Official news came down the pipeline today that the rumors are true: Random House and Penguin are merging in a massive business deal that will create the largest publishing company in the world. Why is this Star Wars news? Well, as Dunc over at Club Jade pointed out, both Random House and Penguin both have imprints in DelRey and DK that print Star Wars material.
But don’t get too excited yet. This deal is still subject to regulatory approval, and that may be a problem. Dunc and I have both posited that this could be a case for anti-trust investigations. Why? Right now, in the UK, Random House and Penguin make up 27% of book sales. Forbes speculates that in the US, that number jumps to about 40% of trade book sales. Globally, according to the Huffington Post, the two would make up 26% of world wide book sales. I would note that none of these numbers specifically address the academic publishing arms of these companies either; Pearson (owner of Penguin) has a massive education publishing arm, and combining with Random House could end up with a larger share of the textbook market as well, and any college student taking a look at textbooks in their college bookstore knows what kind of problem that might be.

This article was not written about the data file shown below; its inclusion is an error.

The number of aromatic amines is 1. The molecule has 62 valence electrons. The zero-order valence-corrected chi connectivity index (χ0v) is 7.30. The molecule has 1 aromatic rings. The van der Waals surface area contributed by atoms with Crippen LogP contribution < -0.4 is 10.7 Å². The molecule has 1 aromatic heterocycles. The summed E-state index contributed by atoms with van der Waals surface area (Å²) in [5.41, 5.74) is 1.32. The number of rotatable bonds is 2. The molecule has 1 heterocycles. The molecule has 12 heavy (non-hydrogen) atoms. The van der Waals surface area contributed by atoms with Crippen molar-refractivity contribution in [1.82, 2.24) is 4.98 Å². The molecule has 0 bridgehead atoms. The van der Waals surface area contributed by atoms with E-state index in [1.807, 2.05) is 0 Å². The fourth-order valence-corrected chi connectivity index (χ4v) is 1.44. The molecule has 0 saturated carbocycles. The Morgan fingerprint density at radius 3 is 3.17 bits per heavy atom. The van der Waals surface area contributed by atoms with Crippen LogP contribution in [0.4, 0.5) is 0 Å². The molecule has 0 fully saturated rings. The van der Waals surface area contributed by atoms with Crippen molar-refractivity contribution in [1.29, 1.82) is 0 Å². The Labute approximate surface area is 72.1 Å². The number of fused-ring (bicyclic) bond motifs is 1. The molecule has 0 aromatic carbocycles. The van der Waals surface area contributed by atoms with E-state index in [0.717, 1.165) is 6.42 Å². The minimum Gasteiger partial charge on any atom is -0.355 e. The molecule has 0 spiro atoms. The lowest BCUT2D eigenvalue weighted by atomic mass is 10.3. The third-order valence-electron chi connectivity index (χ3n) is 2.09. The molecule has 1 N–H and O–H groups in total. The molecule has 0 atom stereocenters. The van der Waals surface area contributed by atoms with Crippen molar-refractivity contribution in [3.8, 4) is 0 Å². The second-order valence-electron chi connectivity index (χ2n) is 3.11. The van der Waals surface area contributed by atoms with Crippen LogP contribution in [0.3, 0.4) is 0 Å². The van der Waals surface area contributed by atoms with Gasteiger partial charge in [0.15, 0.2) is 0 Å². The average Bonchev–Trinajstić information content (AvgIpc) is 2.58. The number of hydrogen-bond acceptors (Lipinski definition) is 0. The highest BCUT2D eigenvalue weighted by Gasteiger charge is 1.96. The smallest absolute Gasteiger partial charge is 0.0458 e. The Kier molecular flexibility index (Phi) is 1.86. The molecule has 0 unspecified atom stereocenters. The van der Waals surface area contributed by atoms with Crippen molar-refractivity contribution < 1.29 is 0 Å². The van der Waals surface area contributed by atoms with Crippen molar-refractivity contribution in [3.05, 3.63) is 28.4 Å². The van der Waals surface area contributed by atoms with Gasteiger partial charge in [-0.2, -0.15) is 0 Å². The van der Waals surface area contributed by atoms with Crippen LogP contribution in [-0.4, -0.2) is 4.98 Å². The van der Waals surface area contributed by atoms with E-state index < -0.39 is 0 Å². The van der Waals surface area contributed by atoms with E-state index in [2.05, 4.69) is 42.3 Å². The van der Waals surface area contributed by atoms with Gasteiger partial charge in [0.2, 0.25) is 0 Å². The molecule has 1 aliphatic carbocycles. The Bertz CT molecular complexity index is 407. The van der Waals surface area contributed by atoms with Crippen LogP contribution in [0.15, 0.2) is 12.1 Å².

It is important that in all of these articles, the words “subject to regulatory approval” or “anti-trust approval” come up. The fact that both Random House and Penguin are European-based companies could complicate matters. And for those of us who are aspiring authors, this new conglomeration could be good or bad (see the Forbes article linked above.) In any case, this smacks of desperation on the sides of the publishers in the face of ebooks (especially after the Department of Justice came down on the agency pricing model). But don’t look away yet. The Huffington Post also reports that NewsCorp is looking to add to HarperCollins, so more big publisher mergers may be on the horizon.